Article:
New York’s “celebrity” owl Flacco was exposed to high concentrations of rat poison before his death

  • New York City’s celebrity owl Flacco died after crashing into a building due to severe pigeon-borne disease and high levels of rat poison.
  • The Eurasian eagle owl was found dead in a Manhattan courtyard last month, more than a year after it escaped from the Central Park Zoo.
  • After escaping, Flacco lived in Central Park and became a skilled hunter, but faced various threats, including poisoned rats.

new york city Celebrity owl Flacco was suffering from a severe pigeon-borne disease and high levels of rat poison when he crashed into a building and died last month, Bronx Zoo officials said Monday.

Eurasian Eagle Owl He was found dead in a Manhattan courtyard on February 23, more than a year after he escaped from the damaged enclosure of the Central Park Zoo and began a life in the urban wilderness that has fascinated New Yorkers.

Zoo officials said that while a preliminary autopsy showed the cause of death was trauma, further testing revealed two serious medical conditions may have contributed to the collision.

New York ‘celebrity’ owl Flacco reportedly dies in building collision, prompting zoologists to investigate

Blood tests revealed that Flacco had been exposed to four different rat poisons and suffered from a “severe” infection with the pigeon herpes virus, which caused damage to his brain, liver, spleen and other organs.

New York City’s celebrity owl, Flacco, died last month after he crashed into a building while suffering from a severe pigeon-borne disease and high levels of rat poison, Bronx Zoo officials said Monday. (Andrew Lichtenstein/Corbis via Getty Images)

“Even in the absence of trauma, these factors can be debilitating and ultimately fatal,” the zoo said in a statement. “Flaco’s severe illness and death were ultimately attributed to multiple factors — infectious disease, toxin exposure and trauma — —This highlights the dangers wild birds face, especially in urban environments.”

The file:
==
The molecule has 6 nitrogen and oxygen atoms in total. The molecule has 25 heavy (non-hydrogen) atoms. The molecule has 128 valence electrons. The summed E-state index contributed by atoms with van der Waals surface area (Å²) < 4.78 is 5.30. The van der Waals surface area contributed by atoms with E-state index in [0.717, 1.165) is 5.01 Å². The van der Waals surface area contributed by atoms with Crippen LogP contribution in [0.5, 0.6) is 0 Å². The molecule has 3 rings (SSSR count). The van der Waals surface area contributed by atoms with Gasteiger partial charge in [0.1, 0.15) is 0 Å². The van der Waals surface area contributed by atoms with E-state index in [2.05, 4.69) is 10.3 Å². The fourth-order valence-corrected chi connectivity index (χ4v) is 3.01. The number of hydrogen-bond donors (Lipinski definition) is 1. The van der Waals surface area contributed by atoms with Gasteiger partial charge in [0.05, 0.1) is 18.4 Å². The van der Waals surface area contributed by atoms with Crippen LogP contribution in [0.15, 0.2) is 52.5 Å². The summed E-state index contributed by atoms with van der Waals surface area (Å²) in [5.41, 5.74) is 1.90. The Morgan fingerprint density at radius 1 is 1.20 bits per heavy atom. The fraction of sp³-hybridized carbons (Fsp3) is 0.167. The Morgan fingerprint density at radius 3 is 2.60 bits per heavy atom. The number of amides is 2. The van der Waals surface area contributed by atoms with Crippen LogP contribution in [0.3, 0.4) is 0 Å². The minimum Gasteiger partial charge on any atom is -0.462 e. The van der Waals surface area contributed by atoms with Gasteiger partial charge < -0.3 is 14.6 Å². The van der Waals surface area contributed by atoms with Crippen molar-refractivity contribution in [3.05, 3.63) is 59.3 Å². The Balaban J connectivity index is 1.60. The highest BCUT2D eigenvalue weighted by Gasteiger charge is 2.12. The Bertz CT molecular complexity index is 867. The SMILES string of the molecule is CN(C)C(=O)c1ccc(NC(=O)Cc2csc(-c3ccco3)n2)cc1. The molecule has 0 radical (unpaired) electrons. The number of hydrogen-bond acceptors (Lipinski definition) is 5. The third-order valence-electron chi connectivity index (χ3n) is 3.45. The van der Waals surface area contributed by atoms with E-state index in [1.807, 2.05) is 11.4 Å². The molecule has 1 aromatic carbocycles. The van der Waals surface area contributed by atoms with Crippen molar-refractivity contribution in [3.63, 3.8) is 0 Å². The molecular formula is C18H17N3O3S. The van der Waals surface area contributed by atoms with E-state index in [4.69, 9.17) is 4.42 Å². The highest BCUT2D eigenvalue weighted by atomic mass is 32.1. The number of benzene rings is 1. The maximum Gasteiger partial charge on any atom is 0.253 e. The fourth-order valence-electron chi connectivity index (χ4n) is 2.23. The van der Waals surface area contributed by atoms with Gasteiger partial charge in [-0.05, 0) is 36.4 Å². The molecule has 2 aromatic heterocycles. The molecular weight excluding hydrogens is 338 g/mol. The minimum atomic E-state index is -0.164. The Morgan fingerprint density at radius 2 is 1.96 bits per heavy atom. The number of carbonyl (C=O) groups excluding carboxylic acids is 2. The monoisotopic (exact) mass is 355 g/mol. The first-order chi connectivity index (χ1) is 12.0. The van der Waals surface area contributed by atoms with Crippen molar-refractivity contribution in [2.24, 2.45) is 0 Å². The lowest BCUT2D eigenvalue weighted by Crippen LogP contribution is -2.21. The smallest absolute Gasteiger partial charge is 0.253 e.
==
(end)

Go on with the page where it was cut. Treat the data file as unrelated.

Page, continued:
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After an unknown vandal infiltrates the zoo and cuts open his cage, Flacco spends his first free days in Central Park before venturing into the Manhattan skyline. Although he spent a full 13 years in captivity, he quickly proved himself to be a skilled hunter, preying on the city’s abundant rat population.

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But his freedom also worries some experts, who say he faces a range of threats in the city, including the possibility of eating poisonous rats.

Bird enthusiast David Barrett, who runs a social media page documenting the owl’s activities, said that in the days before Flacco’s death, Flacco stopped making nightly visits to city rooftops. screams, which led some to worry that he was sick.

“While these results remind us of the tragedy of Flacco’s death, they also bring understanding and closure,” Barrett said.

After his death, zoo officials blamed vandals who damaged the zoo’s fence. crime That’s still up in the air.

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By Ali Raza

I am a dedicated and skilled News Content Writer with a passion for delivering accurate and engaging stories to a diverse audience. With a solid background in journalism and a keen eye for detail, I bring a commitment to excellence and a deep understanding of the evolving media landscape.

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